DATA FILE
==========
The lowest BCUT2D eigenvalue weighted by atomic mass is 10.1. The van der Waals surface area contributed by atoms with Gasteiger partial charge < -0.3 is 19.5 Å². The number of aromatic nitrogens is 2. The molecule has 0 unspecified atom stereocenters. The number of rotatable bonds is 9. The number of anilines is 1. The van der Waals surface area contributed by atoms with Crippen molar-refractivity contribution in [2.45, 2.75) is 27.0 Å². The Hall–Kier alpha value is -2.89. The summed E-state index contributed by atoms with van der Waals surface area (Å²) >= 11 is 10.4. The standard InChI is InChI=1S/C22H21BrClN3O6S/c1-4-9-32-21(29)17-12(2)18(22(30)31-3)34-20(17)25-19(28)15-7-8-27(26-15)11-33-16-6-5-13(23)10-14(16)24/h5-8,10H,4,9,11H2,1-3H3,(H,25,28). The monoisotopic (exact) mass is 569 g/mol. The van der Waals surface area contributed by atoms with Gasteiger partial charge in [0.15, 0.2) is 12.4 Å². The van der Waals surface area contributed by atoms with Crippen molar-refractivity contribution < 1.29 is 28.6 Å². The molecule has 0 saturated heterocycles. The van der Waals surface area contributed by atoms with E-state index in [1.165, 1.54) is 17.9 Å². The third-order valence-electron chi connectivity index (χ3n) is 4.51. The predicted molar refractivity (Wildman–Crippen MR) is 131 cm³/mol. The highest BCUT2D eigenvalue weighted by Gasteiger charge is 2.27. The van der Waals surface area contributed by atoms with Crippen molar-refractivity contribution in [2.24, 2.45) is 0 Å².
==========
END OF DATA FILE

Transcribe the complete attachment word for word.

The lowest BCUT2D eigenvalue weighted by atomic mass is 10.1. The van der Waals surface area contributed by atoms with Gasteiger partial charge < -0.3 is 19.5 Å². The number of aromatic nitrogens is 2. The molecule has 0 unspecified atom stereocenters. The number of rotatable bonds is 9. The number of anilines is 1. The van der Waals surface area contributed by atoms with Crippen molar-refractivity contribution in [2.45, 2.75) is 27.0 Å². The Hall–Kier alpha value is -2.89. The summed E-state index contributed by atoms with van der Waals surface area (Å²) >= 11 is 10.4. The standard InChI is InChI=1S/C22H21BrClN3O6S/c1-4-9-32-21(29)17-12(2)18(22(30)31-3)34-20(17)25-19(28)15-7-8-27(26-15)11-33-16-6-5-13(23)10-14(16)24/h5-8,10H,4,9,11H2,1-3H3,(H,25,28). The monoisotopic (exact) mass is 569 g/mol. The van der Waals surface area contributed by atoms with Gasteiger partial charge in [0.15, 0.2) is 12.4 Å². The van der Waals surface area contributed by atoms with Crippen molar-refractivity contribution < 1.29 is 28.6 Å². The molecule has 0 saturated heterocycles. The van der Waals surface area contributed by atoms with E-state index in [1.165, 1.54) is 17.9 Å². The third-order valence-electron chi connectivity index (χ3n) is 4.51. The predicted molar refractivity (Wildman–Crippen MR) is 131 cm³/mol. The highest BCUT2D eigenvalue weighted by Gasteiger charge is 2.27. The van der Waals surface area contributed by atoms with Crippen molar-refractivity contribution in [2.24, 2.45) is 0 Å².